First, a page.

print l          # [1, 2, 3, 4, 5]; l is unaffected by i1 or i2
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  • So does iter() return a generator? As it supports next() similar to yield in generator. – variable Oct 12 '19 at 11:49
  • 1
    iter returns an iterator. A generator is just one kind of iterator. Check out type(iter([1,2,3])). – chepner Oct 12 '19 at 13:31
  • I thought that anything that allows next() method is internally having a yield which is a generator – variable Oct 12 '19 at 19:10
  • That's not correct. Anything that provides __next__ (and can thus be passed to next) is an iterator. An iterable is something that provides __iter__ (and can thus be passed to iter). A generator is simply a kind of iterator, created by a callable that uses yield, but not all iterators are created by using yield. – chepner Oct 12 '19 at 19:15

The iterator is the mechanism by which you can iterate over a list or some other set of objects/values using for. A list implements an iterator. But you can also implement iterators that return number sequences, random strings, etc.

When you return an iterator, you are merely returning the iteration object; the receiving code doesn't know anything about the underlying container or generator algorithm.

Iterators are lazy; they only return the next element in the sequence or list when asked to do so. You can therefore implement infinite sequences with them.

Further Reading
Iterator Types
The for statement

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The Critical definitions here are :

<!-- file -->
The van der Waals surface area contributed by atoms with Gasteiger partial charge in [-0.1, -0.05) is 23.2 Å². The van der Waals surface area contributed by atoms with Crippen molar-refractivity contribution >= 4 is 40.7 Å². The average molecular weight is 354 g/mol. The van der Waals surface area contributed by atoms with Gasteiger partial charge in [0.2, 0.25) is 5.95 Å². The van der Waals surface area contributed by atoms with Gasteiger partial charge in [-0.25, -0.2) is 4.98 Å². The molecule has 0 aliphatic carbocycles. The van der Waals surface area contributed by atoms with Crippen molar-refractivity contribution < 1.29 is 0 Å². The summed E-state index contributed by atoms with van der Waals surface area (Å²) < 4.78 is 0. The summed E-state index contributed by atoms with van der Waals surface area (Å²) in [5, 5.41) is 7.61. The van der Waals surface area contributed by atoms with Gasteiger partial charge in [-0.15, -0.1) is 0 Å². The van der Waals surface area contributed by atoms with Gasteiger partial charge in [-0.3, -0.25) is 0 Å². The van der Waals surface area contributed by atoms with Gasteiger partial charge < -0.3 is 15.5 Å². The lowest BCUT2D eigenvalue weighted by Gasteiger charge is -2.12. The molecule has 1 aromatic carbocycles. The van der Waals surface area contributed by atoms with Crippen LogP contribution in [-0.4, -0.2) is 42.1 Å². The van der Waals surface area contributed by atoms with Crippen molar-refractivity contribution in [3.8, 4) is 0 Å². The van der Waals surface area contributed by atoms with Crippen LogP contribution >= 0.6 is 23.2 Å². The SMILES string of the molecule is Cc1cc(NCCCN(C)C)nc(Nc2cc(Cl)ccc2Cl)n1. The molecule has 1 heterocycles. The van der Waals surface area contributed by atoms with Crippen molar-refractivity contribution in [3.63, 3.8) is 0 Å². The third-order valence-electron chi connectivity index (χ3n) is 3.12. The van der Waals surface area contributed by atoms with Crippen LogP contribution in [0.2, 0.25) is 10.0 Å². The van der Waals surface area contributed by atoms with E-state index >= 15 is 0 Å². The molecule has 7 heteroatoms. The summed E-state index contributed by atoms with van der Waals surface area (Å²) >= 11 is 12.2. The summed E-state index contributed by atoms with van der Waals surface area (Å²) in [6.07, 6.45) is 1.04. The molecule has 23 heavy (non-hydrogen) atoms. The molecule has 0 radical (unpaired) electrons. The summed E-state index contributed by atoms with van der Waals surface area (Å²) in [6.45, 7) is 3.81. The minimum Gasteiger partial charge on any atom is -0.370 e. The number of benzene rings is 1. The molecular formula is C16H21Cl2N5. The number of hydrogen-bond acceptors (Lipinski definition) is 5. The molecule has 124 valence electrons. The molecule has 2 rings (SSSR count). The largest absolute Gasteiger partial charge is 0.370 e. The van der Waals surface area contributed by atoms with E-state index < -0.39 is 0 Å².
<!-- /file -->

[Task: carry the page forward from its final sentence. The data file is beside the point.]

• List : Fully stored in memory, and it will also be an iterator - i.e. you can go from one element to the next.
  • Iterable : Any object which implements the Iterator protocol - i.e. allow you to go from one element to the next. It could use data stored in memory, it could be a file, or each step could be calculated.

Many things are iterables which aren't lists, all lists are iterables

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An iterator is an object that yields values, but is not necessarily associated to an in-memory datastructure containing all the values to be yielded. A list, by contrast, is fully constructed and resident in memory. Basically, iterators are usually more memory efficient, and often more performant than the same data created as an in-memory structure, as all per-element calculation can be done when the element is accessed instead of front-loaded, and all the elements don't need to be resident in memory.

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  • So does iter() return a generator? – variable Oct 12 '19 at 11:52

You should read the Python documentation's guide to the iterator protocol here: https://docs.python.org/2/library/stdtypes.html#iterator-types

Basically, iterators in Python are those which conform to a general protocol for iterating over elements in a container. A list is a specific container type that conforms to that protocol.